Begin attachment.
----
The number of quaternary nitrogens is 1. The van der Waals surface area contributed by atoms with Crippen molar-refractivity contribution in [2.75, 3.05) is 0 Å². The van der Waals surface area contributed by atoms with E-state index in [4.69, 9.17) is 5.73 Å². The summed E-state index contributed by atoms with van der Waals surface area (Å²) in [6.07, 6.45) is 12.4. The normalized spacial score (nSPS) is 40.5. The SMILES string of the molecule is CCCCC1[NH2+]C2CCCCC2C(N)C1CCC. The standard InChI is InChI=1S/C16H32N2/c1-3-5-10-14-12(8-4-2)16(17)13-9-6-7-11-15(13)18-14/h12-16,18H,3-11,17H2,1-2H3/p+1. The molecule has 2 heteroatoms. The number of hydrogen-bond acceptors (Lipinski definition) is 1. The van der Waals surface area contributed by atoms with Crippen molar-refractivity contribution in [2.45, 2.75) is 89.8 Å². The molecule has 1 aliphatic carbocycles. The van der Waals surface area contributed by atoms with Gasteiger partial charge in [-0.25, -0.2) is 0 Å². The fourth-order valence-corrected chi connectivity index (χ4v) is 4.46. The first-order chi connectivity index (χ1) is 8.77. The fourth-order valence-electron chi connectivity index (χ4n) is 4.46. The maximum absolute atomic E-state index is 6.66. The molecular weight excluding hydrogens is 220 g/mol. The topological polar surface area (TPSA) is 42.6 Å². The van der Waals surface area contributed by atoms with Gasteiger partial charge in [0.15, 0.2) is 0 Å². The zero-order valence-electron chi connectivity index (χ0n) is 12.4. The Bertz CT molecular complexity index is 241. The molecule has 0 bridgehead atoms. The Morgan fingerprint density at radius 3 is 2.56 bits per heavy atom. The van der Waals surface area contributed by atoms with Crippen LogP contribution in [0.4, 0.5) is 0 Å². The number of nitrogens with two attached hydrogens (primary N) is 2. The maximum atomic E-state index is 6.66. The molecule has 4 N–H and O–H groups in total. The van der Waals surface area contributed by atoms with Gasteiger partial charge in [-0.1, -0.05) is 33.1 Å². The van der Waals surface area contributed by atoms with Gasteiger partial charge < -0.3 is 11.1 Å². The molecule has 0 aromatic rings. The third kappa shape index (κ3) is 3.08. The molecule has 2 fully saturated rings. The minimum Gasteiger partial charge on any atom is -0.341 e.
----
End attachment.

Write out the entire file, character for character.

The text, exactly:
The number of quaternary nitrogens is 1. The van der Waals surface area contributed by atoms with Crippen molar-refractivity contribution in [2.75, 3.05) is 0 Å². The van der Waals surface area contributed by atoms with E-state index in [4.69, 9.17) is 5.73 Å². The summed E-state index contributed by atoms with van der Waals surface area (Å²) in [6.07, 6.45) is 12.4. The normalized spacial score (nSPS) is 40.5. The SMILES string of the molecule is CCCCC1[NH2+]C2CCCCC2C(N)C1CCC. The standard InChI is InChI=1S/C16H32N2/c1-3-5-10-14-12(8-4-2)16(17)13-9-6-7-11-15(13)18-14/h12-16,18H,3-11,17H2,1-2H3/p+1. The molecule has 2 heteroatoms. The number of hydrogen-bond acceptors (Lipinski definition) is 1. The van der Waals surface area contributed by atoms with Crippen molar-refractivity contribution in [2.45, 2.75) is 89.8 Å². The molecule has 1 aliphatic carbocycles. The van der Waals surface area contributed by atoms with Gasteiger partial charge in [-0.25, -0.2) is 0 Å². The fourth-order valence-corrected chi connectivity index (χ4v) is 4.46. The first-order chi connectivity index (χ1) is 8.77. The fourth-order valence-electron chi connectivity index (χ4n) is 4.46. The maximum absolute atomic E-state index is 6.66. The molecular weight excluding hydrogens is 220 g/mol. The topological polar surface area (TPSA) is 42.6 Å². The van der Waals surface area contributed by atoms with Gasteiger partial charge in [0.15, 0.2) is 0 Å². The zero-order valence-electron chi connectivity index (χ0n) is 12.4. The Bertz CT molecular complexity index is 241. The molecule has 0 bridgehead atoms. The Morgan fingerprint density at radius 3 is 2.56 bits per heavy atom. The van der Waals surface area contributed by atoms with Crippen LogP contribution in [0.4, 0.5) is 0 Å². The number of nitrogens with two attached hydrogens (primary N) is 2. The maximum atomic E-state index is 6.66. The molecule has 4 N–H and O–H groups in total. The van der Waals surface area contributed by atoms with Gasteiger partial charge in [-0.1, -0.05) is 33.1 Å². The van der Waals surface area contributed by atoms with Gasteiger partial charge < -0.3 is 11.1 Å². The molecule has 0 aromatic rings. The third kappa shape index (κ3) is 3.08. The molecule has 2 fully saturated rings. The minimum Gasteiger partial charge on any atom is -0.341 e.